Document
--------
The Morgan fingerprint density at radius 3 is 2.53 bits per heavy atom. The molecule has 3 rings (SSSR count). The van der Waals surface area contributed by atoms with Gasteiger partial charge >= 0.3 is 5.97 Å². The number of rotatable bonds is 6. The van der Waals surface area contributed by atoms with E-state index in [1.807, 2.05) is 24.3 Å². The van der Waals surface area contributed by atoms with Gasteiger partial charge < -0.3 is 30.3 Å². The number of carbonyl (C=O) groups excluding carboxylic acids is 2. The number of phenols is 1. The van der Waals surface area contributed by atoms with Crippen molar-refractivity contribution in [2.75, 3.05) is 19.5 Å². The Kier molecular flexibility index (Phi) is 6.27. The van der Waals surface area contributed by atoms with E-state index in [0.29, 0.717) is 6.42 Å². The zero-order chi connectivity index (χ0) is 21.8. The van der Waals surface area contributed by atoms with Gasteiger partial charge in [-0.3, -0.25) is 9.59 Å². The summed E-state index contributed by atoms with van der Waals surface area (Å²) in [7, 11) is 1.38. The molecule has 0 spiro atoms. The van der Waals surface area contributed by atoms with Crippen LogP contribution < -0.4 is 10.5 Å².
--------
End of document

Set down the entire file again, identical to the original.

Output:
The Morgan fingerprint density at radius 3 is 2.53 bits per heavy atom. The molecule has 3 rings (SSSR count). The van der Waals surface area contributed by atoms with Gasteiger partial charge >= 0.3 is 5.97 Å². The number of rotatable bonds is 6. The van der Waals surface area contributed by atoms with E-state index in [1.807, 2.05) is 24.3 Å². The van der Waals surface area contributed by atoms with Gasteiger partial charge < -0.3 is 30.3 Å². The number of carbonyl (C=O) groups excluding carboxylic acids is 2. The number of phenols is 1. The van der Waals surface area contributed by atoms with Crippen molar-refractivity contribution in [2.75, 3.05) is 19.5 Å². The Kier molecular flexibility index (Phi) is 6.27. The van der Waals surface area contributed by atoms with E-state index in [0.29, 0.717) is 6.42 Å². The zero-order chi connectivity index (χ0) is 21.8. The van der Waals surface area contributed by atoms with Gasteiger partial charge in [-0.3, -0.25) is 9.59 Å². The summed E-state index contributed by atoms with van der Waals surface area (Å²) in [7, 11) is 1.38. The molecule has 0 spiro atoms. The van der Waals surface area contributed by atoms with Crippen LogP contribution < -0.4 is 10.5 Å².